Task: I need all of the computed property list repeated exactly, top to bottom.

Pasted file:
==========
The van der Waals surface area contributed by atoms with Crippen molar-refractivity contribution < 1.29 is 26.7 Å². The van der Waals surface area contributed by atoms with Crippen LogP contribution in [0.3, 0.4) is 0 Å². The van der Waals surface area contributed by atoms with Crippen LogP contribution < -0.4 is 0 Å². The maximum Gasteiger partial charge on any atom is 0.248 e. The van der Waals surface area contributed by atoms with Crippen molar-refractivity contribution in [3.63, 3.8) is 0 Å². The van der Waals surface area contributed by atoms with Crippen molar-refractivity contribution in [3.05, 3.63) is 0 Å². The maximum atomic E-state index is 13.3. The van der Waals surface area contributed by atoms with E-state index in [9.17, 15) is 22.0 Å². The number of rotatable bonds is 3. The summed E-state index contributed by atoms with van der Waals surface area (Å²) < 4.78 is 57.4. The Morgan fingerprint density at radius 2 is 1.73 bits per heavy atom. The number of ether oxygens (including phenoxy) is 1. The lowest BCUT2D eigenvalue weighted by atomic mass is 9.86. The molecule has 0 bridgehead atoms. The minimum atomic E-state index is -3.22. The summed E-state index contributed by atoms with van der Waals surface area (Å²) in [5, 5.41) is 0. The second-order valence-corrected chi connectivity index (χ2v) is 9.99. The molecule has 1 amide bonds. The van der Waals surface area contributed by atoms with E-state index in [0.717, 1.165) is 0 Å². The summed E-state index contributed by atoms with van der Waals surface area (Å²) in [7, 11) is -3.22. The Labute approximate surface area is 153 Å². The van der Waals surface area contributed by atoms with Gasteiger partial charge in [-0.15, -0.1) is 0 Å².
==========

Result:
The van der Waals surface area contributed by atoms with Crippen molar-refractivity contribution < 1.29 is 26.7 Å². The van der Waals surface area contributed by atoms with Crippen LogP contribution in [0.3, 0.4) is 0 Å². The van der Waals surface area contributed by atoms with Crippen LogP contribution < -0.4 is 0 Å². The maximum Gasteiger partial charge on any atom is 0.248 e. The van der Waals surface area contributed by atoms with Crippen molar-refractivity contribution in [3.63, 3.8) is 0 Å². The van der Waals surface area contributed by atoms with Crippen molar-refractivity contribution in [3.05, 3.63) is 0 Å². The maximum atomic E-state index is 13.3. The van der Waals surface area contributed by atoms with E-state index in [9.17, 15) is 22.0 Å². The number of rotatable bonds is 3. The summed E-state index contributed by atoms with van der Waals surface area (Å²) < 4.78 is 57.4. The Morgan fingerprint density at radius 2 is 1.73 bits per heavy atom. The number of ether oxygens (including phenoxy) is 1. The lowest BCUT2D eigenvalue weighted by atomic mass is 9.86. The molecule has 0 bridgehead atoms. The minimum atomic E-state index is -3.22. The summed E-state index contributed by atoms with van der Waals surface area (Å²) in [5, 5.41) is 0. The second-order valence-corrected chi connectivity index (χ2v) is 9.99. The molecule has 1 amide bonds. The van der Waals surface area contributed by atoms with E-state index in [0.717, 1.165) is 0 Å². The summed E-state index contributed by atoms with van der Waals surface area (Å²) in [7, 11) is -3.22. The Labute approximate surface area is 153 Å². The van der Waals surface area contributed by atoms with Gasteiger partial charge in [-0.15, -0.1) is 0 Å².